In Part I I broached that long before Phoenix existed there was an ancient canal network that distributed water away from the Salt and Gila Rivers of Southern Arizona to irrigate large portions of desert that supported perhaps 400,000 people once upon a time. The ancient Hohokam people built those canals. But then, poof, they leave the stage by 1300 AD. No one knows what happened to them.

However, another people entered the stage in 1540. Nothing was ever to be the same again.

They were white-skinned men from Europe’s Iberian peninsula who sailed unknown waters west to plant their flag on lands they never knew existed. They did this not for fun. They did this for God, Gold and Glory. They were the Spanish Conquistadors. It did not take them long to reach Arizona.

They first landed on Caribbean islands in 1492. By 1513 they were crossing the Isthmus of Panama. A Spaniard named Balboa was the first European to see the Pacific Ocean then.

By 1519 Hernan Cortez was marching Spaniards into the heart of the New World’s most powerful empire in the Valley of Mexico. That was the Aztec Empire. On August 13th 1521 the Aztecs fell. Their capital Tenochtitlan was destroyed. From the ashes of this city rose another one we now call Mexico City.

The gold plundered from the Aztecs was prodigious. This whetted Spaniards appetites. It made their ears itch for stories of more lands brimming with gold awaiting their conquest.

A new story came in 1536. A Spaniard shipwrecked in Florida had walked from that swampy peninsula back to Old Mexico, and brought tales of fabulous wealth in lands now called Arizona and New Mexico. Thus, an expedition was formed. Francisco Coronado was to lead it. He first entered Arizona in fall of 1540.

Though Coronado’s expedition encountered Indians we now call Pueblos, Apaches, Navajos, Comanches, Wichitas and even Pawnees; though they ventured thousands of miles past beautiful mountains and through endless seas of grass; though they even saw a Grand Canyon; their cities of gold were mere mud huts now in Kansas. Coronado returned to Old Mexico a failure – though the exploration was epic!

But gold and conquest did not leave the hearts of Spaniards. In the 1600’s they planted colonies in New Mexico. In the early 1700’s they planted presidios in Texas.. In the late 1700’s they planted presidios along the California Coast. They even put people in the scorching deserts of Southern Arizona at a placed called Tucson.

But all these outposts were at the far outer rim of their New World empire. Settlement here was minimal. Military assistance was minimal. And all the while the most powerful country the world had ever seen was beginning to grow from places called Virginia and Massachusetts. Shockingly soon they would reach Arizona.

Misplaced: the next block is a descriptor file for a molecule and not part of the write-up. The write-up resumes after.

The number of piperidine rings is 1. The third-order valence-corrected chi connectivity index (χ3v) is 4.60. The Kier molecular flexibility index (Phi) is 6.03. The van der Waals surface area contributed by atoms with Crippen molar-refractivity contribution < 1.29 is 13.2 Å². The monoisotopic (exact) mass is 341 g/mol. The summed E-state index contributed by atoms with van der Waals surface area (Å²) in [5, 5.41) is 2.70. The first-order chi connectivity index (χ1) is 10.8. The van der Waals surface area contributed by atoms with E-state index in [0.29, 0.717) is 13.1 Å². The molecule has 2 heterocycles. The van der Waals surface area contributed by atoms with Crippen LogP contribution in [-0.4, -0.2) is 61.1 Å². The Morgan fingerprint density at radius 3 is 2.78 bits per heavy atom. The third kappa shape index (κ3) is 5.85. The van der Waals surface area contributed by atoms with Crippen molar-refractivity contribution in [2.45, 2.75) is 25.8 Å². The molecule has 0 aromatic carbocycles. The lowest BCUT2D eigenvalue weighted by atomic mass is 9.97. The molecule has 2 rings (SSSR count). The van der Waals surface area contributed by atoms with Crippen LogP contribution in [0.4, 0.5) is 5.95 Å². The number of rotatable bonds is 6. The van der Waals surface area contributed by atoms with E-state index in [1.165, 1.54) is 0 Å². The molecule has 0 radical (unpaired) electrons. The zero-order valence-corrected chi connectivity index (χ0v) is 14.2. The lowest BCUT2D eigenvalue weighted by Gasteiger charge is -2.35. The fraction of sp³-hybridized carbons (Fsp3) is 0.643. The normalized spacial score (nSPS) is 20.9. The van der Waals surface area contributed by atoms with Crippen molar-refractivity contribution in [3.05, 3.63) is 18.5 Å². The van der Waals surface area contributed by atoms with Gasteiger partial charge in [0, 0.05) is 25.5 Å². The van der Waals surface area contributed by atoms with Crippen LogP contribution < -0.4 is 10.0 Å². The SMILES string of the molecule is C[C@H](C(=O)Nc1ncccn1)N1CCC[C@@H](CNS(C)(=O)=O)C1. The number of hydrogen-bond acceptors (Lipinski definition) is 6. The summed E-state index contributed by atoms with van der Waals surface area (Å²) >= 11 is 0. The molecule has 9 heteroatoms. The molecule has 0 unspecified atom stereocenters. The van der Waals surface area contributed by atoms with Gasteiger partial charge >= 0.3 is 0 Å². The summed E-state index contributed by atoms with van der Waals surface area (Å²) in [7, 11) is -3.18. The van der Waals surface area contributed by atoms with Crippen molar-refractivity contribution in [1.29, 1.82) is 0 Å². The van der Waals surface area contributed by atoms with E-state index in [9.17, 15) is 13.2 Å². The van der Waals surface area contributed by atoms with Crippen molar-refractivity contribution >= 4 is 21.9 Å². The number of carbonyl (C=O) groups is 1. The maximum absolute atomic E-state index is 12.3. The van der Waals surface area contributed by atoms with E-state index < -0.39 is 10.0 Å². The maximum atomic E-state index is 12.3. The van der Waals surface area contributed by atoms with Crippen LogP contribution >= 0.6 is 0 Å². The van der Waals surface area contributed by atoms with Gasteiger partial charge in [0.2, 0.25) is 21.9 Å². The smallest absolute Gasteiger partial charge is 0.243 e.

In 1820 the Republic of Mexico overthrew Spanish colonial rule. A new country was born. Mexico inherited what we now call Texas, New Mexico, Colorado, Utah, Arizona, Nevada, California and even parts of Wyoming.

But Mexico couldn’t hold these lands either. It lost Texas in 1836. In 1846 the Mexican-American War started. Here our red-haired protagonist from South Carolina named Jack Swilling, mentioned briefly in Part I, first enters the story. He marches down to Mexico City with General Winfield Scott to conquer it. The Americans did – along with New Mexico and California.

In 1848 Mexico and America signed The Treaty of Guadalupe Hidalgo. This treaty gave the United States those lands mentioned in the above paragraph. President James K. Polk made America stretch from sea to shining sea. Manifest Destiny was reality.

However, the final addition to the Lower 48 Landmass was the Gadsen Purchase of 1853. The Guadalupe Hidalgo Treaty established the Gila River – which once watered those Hohokam Canals – as the southern border until it hit the Colorado River at what is now Yuma. Then Secretary of War Jefferson Davis wanted the last southern third of Arizona because the land was flat enough for a railroad to connect El Paso, Texas to San Diego, California. North of the Gila a train could not pass.

(On a sidenote… Jefferson Davis wanted this railroad, which became the Southern Pacific, because, in the event a Civil War was to happen, Texas and the Confederacy would still have rail access to the Pacific Ocean for trade with the Orient – this too would help a Phoenix rise.)

These former Mexican lands would soon see an unprecedented influx of soldiers, forts, miners, wagons, settlers and other vanguards of a new civilization, to start filling the empty spaces. California received the most because of the discovery of gold there in 1848. But Arizona was open to settlers too. Jack Swilling came here too.

Everything was set to change. Within such a short period of time a Phoenix would rise out of the desert that most whites, formerly, considered a god-forsaken hell-hole.


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